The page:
Fabrication and analysis of new azo-based thin films are explored for holographic data storage systems by exploiting the bulk assisted molecular photomigration shown by polymeric and monomeric azo-based materials. , Holographic systems have the advantage of storing information in 3 dimensions; moreover, when applied to organic materials, the holographic process allows for thinner, cheaper and rewritable holographic systems. Azo-based materials present several advantages such as E-Z photoisomerization and photomigration leading to the formation of reversible surface relief gratings (SRG) , hence they appear as perfect candidates for rewritable data storage media. The azo-derivatives used for these purposes are depicted in Figure 1.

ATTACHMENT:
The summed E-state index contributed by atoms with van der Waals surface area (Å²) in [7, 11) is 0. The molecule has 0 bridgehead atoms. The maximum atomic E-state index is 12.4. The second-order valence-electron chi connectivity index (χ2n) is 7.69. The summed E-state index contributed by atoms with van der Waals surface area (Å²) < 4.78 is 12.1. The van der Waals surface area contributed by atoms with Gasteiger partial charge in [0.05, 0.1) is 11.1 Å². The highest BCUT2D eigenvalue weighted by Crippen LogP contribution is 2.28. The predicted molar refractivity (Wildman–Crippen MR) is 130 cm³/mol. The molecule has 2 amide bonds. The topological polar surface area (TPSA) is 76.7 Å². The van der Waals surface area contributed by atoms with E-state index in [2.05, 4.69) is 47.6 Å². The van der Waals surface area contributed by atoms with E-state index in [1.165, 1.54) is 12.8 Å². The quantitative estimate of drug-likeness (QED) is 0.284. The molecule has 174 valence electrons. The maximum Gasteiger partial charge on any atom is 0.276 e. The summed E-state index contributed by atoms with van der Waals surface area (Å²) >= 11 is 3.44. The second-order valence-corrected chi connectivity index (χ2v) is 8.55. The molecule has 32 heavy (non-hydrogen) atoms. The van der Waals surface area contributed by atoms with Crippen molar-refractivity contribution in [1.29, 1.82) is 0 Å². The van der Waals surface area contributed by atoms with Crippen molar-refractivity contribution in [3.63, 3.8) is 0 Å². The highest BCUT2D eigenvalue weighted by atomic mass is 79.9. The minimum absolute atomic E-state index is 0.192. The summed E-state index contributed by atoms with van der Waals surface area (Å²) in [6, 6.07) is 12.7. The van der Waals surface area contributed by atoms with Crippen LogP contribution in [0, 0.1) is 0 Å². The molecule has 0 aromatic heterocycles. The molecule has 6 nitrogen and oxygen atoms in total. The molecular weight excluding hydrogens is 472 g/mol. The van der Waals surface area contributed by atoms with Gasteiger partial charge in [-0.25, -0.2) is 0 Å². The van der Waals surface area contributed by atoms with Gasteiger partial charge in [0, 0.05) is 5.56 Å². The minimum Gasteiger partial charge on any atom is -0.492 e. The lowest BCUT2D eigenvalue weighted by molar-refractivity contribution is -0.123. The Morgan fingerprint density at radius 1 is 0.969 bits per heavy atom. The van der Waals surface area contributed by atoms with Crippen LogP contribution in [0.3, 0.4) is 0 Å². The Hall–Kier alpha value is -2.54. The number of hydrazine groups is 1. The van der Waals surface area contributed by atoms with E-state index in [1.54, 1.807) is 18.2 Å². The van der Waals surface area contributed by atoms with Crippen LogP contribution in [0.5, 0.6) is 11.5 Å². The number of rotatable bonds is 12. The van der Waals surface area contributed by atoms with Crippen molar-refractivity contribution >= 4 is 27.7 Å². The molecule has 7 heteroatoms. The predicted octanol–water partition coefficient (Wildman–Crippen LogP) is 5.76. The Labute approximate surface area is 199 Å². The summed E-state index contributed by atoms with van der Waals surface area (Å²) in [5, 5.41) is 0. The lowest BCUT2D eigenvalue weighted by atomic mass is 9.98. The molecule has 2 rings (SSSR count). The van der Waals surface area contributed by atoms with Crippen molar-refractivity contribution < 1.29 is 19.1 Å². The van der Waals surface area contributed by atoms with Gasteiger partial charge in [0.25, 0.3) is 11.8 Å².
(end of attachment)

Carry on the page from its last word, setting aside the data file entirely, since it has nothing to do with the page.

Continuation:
The well-defined bulky molecules have been designed to form amorphous films with a glass transition temperature Tg well above room temperature, making them thermally stable without crystallization. Various deposition techniques, such as spin-coating and vacuum thermal evaporation, are used to generate thin films which encounter different photophysical behaviors depending on the thickness. Photoisomerization kinetics, holography reaction and absorption UV-vis spectra allow us to characterize the photochromic behavior and migration of the azo derivatives in thin films. Rewritability, photoisomerization of the back Z-to-E thermal reaction, formation and time-stability of the gratings formed in the azo materials are explored. The photochromic monomeric materials behave differently from similar photoactive polymers with a faster photoisomerization and migration, and distinct time-stability of SRG. Atomic force microscopy (AFM) measurements are performed to image the topography created in the different materials.